Reaction Case Underlines Need for Horse Owner and Vet Communication

The ability to have a straightforward, informative conversation with your veterinarian about his or her prescribed treatments for your horse can be just as important as asking questions about treatments or diagnostics that your own physician recommends. With the ever-increasing (read: overwhelming) breadth of information out there about equine veterinary topics, it's not surprising that similar to the laundry list of side effects presented with a pharmaceutical commercial, your horse could have adverse reactions to medications on the market. A horse owner shared with The Horse her story of a treatment gone wrong, with the hope that it can be an impetus to other owners to ask their veterinarians the hard questions and research the substances being administered to their horses.

Fluphenazine, a human antipsychotic drug used to help calm anxiety in horses, carries a known risk of adverse reactions. Horse owner Lisa Belcher of Gresham, Ore., learned about those reactions firsthand after a veterinarian--with Belcher's consent--treated her Thoroughbred mare with the drug. Belcher says she now wishes she'd been warned of possible side effects of the drug.

Belcher says she spent months working to help the mare she purchased in California in late 2006 adjust to her new home in Oregon. The 24-year-old mare, Ginger, was the first horse Belcher had owned.

Ginger, mare who had reaction to fluphenazine


Last August, Ginger was anxious and appeared to be turning barn sour after having a change to her living arrangements. A veterinarian advised fluphenazine treatment and with Belcher's consent administered the long-acting drug, which sometimes is used to help calm horses being stalled for long periods.

However, Ginger's behavior did not improve over the following months, and her veterinarian administered a higher dosage of fluphenazine. In the days following that dosage, the mare began having problems regulating her body temperature, and she started behaving violently. At one point during treatment she put her head through the ceiling of an equine clinic. To help her regulate her temperature, Ginger was blanketed and she was fitted with a helmet to protect her head during fits. According to literature on the drug, Ginger was showing signs of the side effects known to be linked to the drug, which is used to treat schizophrenia in humans.

"I didn't know anything about it (the drug)," Belcher said. "They didn't tell me anything about it. As a first-time horse owner, I trusted the vet to tell me if there was going to be any implications, or could be."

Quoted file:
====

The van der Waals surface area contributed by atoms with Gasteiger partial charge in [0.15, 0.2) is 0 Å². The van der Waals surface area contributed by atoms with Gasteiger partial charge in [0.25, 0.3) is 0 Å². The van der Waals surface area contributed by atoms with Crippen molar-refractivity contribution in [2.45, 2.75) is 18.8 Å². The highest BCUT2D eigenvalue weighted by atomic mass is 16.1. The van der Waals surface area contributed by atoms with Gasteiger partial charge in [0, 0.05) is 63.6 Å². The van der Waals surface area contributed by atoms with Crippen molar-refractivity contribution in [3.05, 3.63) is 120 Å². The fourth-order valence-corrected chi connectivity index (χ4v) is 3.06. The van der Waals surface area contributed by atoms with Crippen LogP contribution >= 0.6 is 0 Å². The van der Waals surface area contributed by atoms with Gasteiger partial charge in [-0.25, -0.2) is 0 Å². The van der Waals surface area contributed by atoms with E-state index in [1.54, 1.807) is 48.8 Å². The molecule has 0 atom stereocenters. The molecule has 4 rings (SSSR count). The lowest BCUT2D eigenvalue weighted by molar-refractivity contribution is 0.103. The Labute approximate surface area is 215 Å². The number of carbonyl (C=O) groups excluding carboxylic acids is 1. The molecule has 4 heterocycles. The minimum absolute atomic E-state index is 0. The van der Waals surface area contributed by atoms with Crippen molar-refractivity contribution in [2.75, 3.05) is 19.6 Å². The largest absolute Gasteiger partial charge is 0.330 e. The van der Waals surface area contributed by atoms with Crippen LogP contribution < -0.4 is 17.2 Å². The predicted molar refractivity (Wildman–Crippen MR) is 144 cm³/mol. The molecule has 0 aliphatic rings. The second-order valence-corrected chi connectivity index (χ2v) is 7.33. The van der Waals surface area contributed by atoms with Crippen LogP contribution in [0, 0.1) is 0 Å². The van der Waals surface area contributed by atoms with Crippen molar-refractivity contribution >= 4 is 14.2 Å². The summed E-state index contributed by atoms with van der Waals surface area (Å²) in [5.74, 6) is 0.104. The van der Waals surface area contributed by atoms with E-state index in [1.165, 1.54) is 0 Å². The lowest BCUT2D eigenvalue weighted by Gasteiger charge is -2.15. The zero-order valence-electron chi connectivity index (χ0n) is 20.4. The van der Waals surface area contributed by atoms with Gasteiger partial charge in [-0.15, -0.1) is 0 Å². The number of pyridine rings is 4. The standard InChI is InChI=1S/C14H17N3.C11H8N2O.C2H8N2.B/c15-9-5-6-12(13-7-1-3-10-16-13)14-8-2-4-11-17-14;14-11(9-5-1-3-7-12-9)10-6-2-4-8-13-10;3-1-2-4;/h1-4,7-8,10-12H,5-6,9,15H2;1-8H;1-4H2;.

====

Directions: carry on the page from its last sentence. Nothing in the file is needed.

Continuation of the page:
After being told that there was the possibility Ginger could be permanently affected neurologically and could be a threat to the safety of other horses and people, Belcher and her husband decided to have the mare euthanized.

Belcher said she has no hard feelings against the veterinarians who treated Ginger. But after she did her own research on fluphenazine and its effects, she says she wishes the risks were made clear to her. "If I had known to ask, 'What are the reactions?' I would have never had them give her the shots. I would have given her something else or just dealt with it."

Belcher's experience highlights the importance of owners taking the initiative and being more active participants in the care of their horses.

"It's the same as in human medicine," said Stephen Schumacher, DVM, the chief administrator of the United States Equestrian Federation's Drugs and Medications program. "Any patient should be empowered to ask the questions. It's very common for people to be intimidated in the human world when they're being treated (and) not to ask the specific questions about their own medical conditions."

Schumacher said breakdowns in communication between owners and veterinarians can occur even with the most experienced owners and trainers, pointing to cases where a horse tests positive for a drug because a trainer or owner did not tell a veterinarian of an upcoming event.

"It needs to be better on the veterinarian's end as well as in eliciting questions and comments," he said.

Belcher said she knows she shares responsibility for what happened to her horse.

"It was just an unfortunate thing," Belcher said. "I fault myself a little bit, and them (the veterinarians) for not giving me (all the information on) the bad effects of this drug."

About the Author

Robert S. Johnson

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